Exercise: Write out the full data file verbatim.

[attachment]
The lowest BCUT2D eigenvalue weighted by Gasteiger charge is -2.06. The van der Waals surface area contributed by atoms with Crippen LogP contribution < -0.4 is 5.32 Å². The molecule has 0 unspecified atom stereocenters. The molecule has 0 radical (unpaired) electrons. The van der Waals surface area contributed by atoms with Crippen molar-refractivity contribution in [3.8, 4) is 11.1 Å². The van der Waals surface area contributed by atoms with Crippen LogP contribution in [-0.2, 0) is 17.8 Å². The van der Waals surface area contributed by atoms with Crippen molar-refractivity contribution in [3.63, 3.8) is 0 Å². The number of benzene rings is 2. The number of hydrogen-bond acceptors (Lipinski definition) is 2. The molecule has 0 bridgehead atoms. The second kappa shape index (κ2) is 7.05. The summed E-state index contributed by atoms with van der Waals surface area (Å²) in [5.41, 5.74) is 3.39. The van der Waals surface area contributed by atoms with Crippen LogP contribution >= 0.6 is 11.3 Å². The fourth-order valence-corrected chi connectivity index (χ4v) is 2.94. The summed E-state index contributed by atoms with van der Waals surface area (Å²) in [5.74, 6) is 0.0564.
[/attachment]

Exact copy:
The lowest BCUT2D eigenvalue weighted by Gasteiger charge is -2.06. The van der Waals surface area contributed by atoms with Crippen LogP contribution < -0.4 is 5.32 Å². The molecule has 0 unspecified atom stereocenters. The molecule has 0 radical (unpaired) electrons. The van der Waals surface area contributed by atoms with Crippen molar-refractivity contribution in [3.8, 4) is 11.1 Å². The van der Waals surface area contributed by atoms with Crippen LogP contribution in [-0.2, 0) is 17.8 Å². The van der Waals surface area contributed by atoms with Crippen molar-refractivity contribution in [3.63, 3.8) is 0 Å². The number of benzene rings is 2. The number of hydrogen-bond acceptors (Lipinski definition) is 2. The molecule has 0 bridgehead atoms. The second kappa shape index (κ2) is 7.05. The summed E-state index contributed by atoms with van der Waals surface area (Å²) in [5.41, 5.74) is 3.39. The van der Waals surface area contributed by atoms with Crippen LogP contribution >= 0.6 is 11.3 Å². The fourth-order valence-corrected chi connectivity index (χ4v) is 2.94. The summed E-state index contributed by atoms with van der Waals surface area (Å²) in [5.74, 6) is 0.0564.